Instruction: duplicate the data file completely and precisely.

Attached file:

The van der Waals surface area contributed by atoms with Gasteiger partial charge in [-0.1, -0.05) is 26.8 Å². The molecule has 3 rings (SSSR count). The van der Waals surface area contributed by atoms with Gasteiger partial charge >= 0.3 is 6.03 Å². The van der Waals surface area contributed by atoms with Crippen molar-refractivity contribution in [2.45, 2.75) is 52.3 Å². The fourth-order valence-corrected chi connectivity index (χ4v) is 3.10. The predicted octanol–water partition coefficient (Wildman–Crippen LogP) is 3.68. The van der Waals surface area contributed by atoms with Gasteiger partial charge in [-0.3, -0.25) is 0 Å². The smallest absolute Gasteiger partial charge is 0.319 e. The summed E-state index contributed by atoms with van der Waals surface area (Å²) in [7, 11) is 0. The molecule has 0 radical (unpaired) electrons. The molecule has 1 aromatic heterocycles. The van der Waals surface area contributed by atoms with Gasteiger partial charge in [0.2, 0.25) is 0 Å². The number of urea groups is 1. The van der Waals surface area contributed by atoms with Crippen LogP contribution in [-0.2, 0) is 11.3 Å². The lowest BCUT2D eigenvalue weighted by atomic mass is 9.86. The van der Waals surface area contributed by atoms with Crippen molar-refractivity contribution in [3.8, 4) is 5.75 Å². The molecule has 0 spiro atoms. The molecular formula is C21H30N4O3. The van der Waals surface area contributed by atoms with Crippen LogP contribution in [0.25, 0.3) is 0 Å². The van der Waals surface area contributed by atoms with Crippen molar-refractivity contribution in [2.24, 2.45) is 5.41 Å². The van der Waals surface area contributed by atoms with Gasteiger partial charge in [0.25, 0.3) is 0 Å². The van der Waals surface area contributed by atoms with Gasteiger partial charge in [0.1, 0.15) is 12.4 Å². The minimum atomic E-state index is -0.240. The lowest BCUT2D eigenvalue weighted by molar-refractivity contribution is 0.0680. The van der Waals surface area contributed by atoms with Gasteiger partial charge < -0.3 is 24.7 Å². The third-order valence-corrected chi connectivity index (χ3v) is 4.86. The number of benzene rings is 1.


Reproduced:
The van der Waals surface area contributed by atoms with Gasteiger partial charge in [-0.1, -0.05) is 26.8 Å². The molecule has 3 rings (SSSR count). The van der Waals surface area contributed by atoms with Gasteiger partial charge >= 0.3 is 6.03 Å². The van der Waals surface area contributed by atoms with Crippen molar-refractivity contribution in [2.45, 2.75) is 52.3 Å². The fourth-order valence-corrected chi connectivity index (χ4v) is 3.10. The predicted octanol–water partition coefficient (Wildman–Crippen LogP) is 3.68. The van der Waals surface area contributed by atoms with Gasteiger partial charge in [-0.3, -0.25) is 0 Å². The smallest absolute Gasteiger partial charge is 0.319 e. The summed E-state index contributed by atoms with van der Waals surface area (Å²) in [7, 11) is 0. The molecule has 0 radical (unpaired) electrons. The molecule has 1 aromatic heterocycles. The van der Waals surface area contributed by atoms with Gasteiger partial charge in [0.2, 0.25) is 0 Å². The number of urea groups is 1. The van der Waals surface area contributed by atoms with Crippen LogP contribution in [-0.2, 0) is 11.3 Å². The lowest BCUT2D eigenvalue weighted by atomic mass is 9.86. The van der Waals surface area contributed by atoms with Crippen molar-refractivity contribution in [3.8, 4) is 5.75 Å². The molecule has 0 spiro atoms. The molecular formula is C21H30N4O3. The van der Waals surface area contributed by atoms with Crippen LogP contribution in [0.25, 0.3) is 0 Å². The van der Waals surface area contributed by atoms with Crippen molar-refractivity contribution in [2.24, 2.45) is 5.41 Å². The van der Waals surface area contributed by atoms with Gasteiger partial charge in [0.25, 0.3) is 0 Å². The van der Waals surface area contributed by atoms with Gasteiger partial charge in [0.1, 0.15) is 12.4 Å². The minimum atomic E-state index is -0.240. The lowest BCUT2D eigenvalue weighted by molar-refractivity contribution is 0.0680. The van der Waals surface area contributed by atoms with Gasteiger partial charge < -0.3 is 24.7 Å². The third-order valence-corrected chi connectivity index (χ3v) is 4.86. The number of benzene rings is 1.